U.S. regulators on Tuesday told banks to review cyber-security protections against fraudulent money transfers in the wake of revelations that a hacking group used such messages to steal $81 million from the Bangladesh central bank.
The notice from the Fed and other financial regulators came two weeks after the U.S. Federal Bureau of Investigation privately urged banks to look for signs of possible cyber attacks. That report asked them to hunt for technical clues that they have been targeted by the same group.
The warnings suggest that U.S. government and law enforcement agencies are concerned that recent attacks on banks in emerging-market economies could lead to losses for big U.S. firms that rely on the so-called SWIFT fund-transfer network, which serves as the backbone of international finance.
Concerns about cyber threats to banks have grown since Bangladesh Bank disclosed its heist in March. Similar cases later came to light including an earlier $12 million theft from Banco del Austro in Ecuador, an attack on Vietnam’s Tien Phong Bank and one on an unidentified victim in the Philippines.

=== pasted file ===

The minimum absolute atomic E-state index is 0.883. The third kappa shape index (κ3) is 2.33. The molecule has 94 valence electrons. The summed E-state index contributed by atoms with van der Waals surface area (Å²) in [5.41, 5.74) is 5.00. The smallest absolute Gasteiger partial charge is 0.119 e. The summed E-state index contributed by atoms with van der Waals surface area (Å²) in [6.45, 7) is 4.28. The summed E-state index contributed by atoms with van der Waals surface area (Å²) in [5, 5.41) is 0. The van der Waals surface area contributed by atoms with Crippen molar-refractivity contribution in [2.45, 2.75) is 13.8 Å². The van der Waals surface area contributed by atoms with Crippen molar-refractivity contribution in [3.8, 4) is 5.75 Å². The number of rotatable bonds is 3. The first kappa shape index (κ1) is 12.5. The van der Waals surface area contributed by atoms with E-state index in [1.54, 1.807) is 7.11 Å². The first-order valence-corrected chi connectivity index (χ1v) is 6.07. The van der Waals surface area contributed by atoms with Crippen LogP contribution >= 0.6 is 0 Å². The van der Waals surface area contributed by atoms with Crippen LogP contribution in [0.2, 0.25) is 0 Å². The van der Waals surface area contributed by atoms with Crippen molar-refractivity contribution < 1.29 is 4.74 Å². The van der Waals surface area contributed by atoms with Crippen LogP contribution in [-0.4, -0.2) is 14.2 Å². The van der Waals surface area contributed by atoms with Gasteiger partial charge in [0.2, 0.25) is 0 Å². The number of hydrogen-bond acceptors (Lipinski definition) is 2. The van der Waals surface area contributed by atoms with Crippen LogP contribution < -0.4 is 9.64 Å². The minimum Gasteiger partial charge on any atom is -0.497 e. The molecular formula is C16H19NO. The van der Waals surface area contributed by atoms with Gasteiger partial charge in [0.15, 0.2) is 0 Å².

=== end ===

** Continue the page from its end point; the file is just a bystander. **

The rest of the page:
Dan Guido, a former member of the security team for the U.S. Federal Reserve System, said he expects the hacker group will launch more attacks.
“There is a hacker group out there that is polished and practiced. They know when they target a bank, they get in and get out and the attack will work,” said Guido, chief executive of cyber-security firm Trail of Bits.